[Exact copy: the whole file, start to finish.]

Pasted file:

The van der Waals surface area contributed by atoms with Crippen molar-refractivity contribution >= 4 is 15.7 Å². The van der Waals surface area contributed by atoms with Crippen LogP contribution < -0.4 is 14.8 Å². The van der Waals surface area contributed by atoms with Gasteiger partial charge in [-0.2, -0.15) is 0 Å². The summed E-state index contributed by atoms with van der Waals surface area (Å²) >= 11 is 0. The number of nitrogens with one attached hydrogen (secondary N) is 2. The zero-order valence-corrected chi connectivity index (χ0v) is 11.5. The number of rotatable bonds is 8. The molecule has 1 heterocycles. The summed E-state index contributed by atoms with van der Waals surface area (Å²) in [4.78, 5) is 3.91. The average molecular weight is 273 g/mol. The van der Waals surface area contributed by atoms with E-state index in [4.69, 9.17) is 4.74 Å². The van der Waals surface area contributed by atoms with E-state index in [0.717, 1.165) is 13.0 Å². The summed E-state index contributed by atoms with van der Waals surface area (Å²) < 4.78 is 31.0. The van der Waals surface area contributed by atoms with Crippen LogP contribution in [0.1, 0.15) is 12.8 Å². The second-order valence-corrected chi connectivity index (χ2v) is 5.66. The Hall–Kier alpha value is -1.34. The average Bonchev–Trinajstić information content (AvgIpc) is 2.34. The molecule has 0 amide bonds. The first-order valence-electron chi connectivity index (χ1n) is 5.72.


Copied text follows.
The van der Waals surface area contributed by atoms with Crippen molar-refractivity contribution >= 4 is 15.7 Å². The van der Waals surface area contributed by atoms with Crippen LogP contribution < -0.4 is 14.8 Å². The van der Waals surface area contributed by atoms with Gasteiger partial charge in [-0.2, -0.15) is 0 Å². The summed E-state index contributed by atoms with van der Waals surface area (Å²) >= 11 is 0. The number of nitrogens with one attached hydrogen (secondary N) is 2. The zero-order valence-corrected chi connectivity index (χ0v) is 11.5. The number of rotatable bonds is 8. The molecule has 1 heterocycles. The summed E-state index contributed by atoms with van der Waals surface area (Å²) in [4.78, 5) is 3.91. The average molecular weight is 273 g/mol. The van der Waals surface area contributed by atoms with E-state index in [4.69, 9.17) is 4.74 Å². The van der Waals surface area contributed by atoms with E-state index in [0.717, 1.165) is 13.0 Å². The summed E-state index contributed by atoms with van der Waals surface area (Å²) < 4.78 is 31.0. The van der Waals surface area contributed by atoms with Crippen LogP contribution in [0.1, 0.15) is 12.8 Å². The second-order valence-corrected chi connectivity index (χ2v) is 5.66. The Hall–Kier alpha value is -1.34. The average Bonchev–Trinajstić information content (AvgIpc) is 2.34. The molecule has 0 amide bonds. The first-order valence-electron chi connectivity index (χ1n) is 5.72.